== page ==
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1900 and 1920” on a stage that is a wooden ring without ropes. David St. Louis, a giant of a man, plays Jay Jackson, a prominent boxer in the “Negro league” who is eager to take on the reigning white champion—an outrageous suggestion at the time. James J. Jeffries, the real-life world champion then, was persuaded to come out of retirement with an outrageous suggestion of his own. He would fight the black boxer for 90 percent of the take. And Jackson/Johnson agreed. In this production, the staging is the thing. St. Louis fights with grace, never laying a hand on his preliminary opponent, (Desean Terry), but successfully miming knocking him out, dancing and pouncing while Terry twists and falls. The punches are simulated by a chorus that claps and stomps rhythmically while St. Louis smashes his foot on the floor. It’s a very effective and engaging way to stage a fight. As news of the upcoming championship fight circulates, many in the beleaguered African-America community betray their alarm. “There will be riots,” they caution the would-be champ, and they fear that his life will be forfeit if he goes ahead with the fight. Jackson remains adamant, however, and in several dignified speeches explains what the championship means to him. Another impassioned speech is given by Robert Gossett, who plays Jackson’s trainer, but in this case Gossett’s diction is so poor that the speech remains unintelligible. Jackson’s manager, Max, (Keith Szarabajka) doubles as the fight announcer and does a serviceable job, but Diarra Oni Kilpatrick, the only woman in the ensemble, is identified as Nina, but not explained. She claps and stomps on cue, but only has one rather superfluous speech: as his sister, she tries to convince him not to engage in the fight for fear he will be killed. Daniel Aukin has directed this production as well as can be expected for a play that is uneven at best and tedious at times. The staging of the fights by Ameenah Kaplan, the costume designs by Andrew Boyce, and the original music and sound design by Ryan Rumery are, unfortunately, the most successful elements of the play. The Royale will run Tuesdays through Fridays at 8 pm, Saturdays at 2 and 8 pm, and Sundays at 1 and 6:30 pm through June 2nd at the Kirk Douglas Theatre, 9820 Washington Blvd., Culver City. Call 213-628-2772 for tickets.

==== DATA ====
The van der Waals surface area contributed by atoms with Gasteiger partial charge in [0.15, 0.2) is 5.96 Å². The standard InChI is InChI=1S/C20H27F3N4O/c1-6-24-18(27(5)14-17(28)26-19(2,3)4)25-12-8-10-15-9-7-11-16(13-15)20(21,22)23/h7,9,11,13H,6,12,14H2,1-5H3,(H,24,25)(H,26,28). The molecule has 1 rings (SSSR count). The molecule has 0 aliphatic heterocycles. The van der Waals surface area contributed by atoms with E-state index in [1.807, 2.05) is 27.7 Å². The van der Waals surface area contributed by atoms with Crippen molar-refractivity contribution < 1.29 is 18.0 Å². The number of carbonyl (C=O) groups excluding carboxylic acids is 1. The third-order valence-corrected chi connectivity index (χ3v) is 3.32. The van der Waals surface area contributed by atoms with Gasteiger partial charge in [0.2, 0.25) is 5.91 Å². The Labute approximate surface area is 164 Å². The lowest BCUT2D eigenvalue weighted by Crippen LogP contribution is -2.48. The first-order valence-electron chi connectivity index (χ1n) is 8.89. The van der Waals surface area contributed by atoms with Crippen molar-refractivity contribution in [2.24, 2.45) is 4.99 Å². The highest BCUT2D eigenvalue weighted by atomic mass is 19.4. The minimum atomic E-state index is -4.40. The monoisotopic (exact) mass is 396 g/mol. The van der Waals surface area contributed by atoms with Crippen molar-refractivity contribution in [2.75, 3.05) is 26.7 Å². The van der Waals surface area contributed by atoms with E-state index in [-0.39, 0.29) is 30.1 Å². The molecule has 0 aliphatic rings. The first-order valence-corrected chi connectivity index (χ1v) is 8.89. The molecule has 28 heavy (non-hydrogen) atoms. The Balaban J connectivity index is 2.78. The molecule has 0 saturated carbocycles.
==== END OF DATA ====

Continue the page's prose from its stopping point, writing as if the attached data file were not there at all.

Auditions of a Lifetime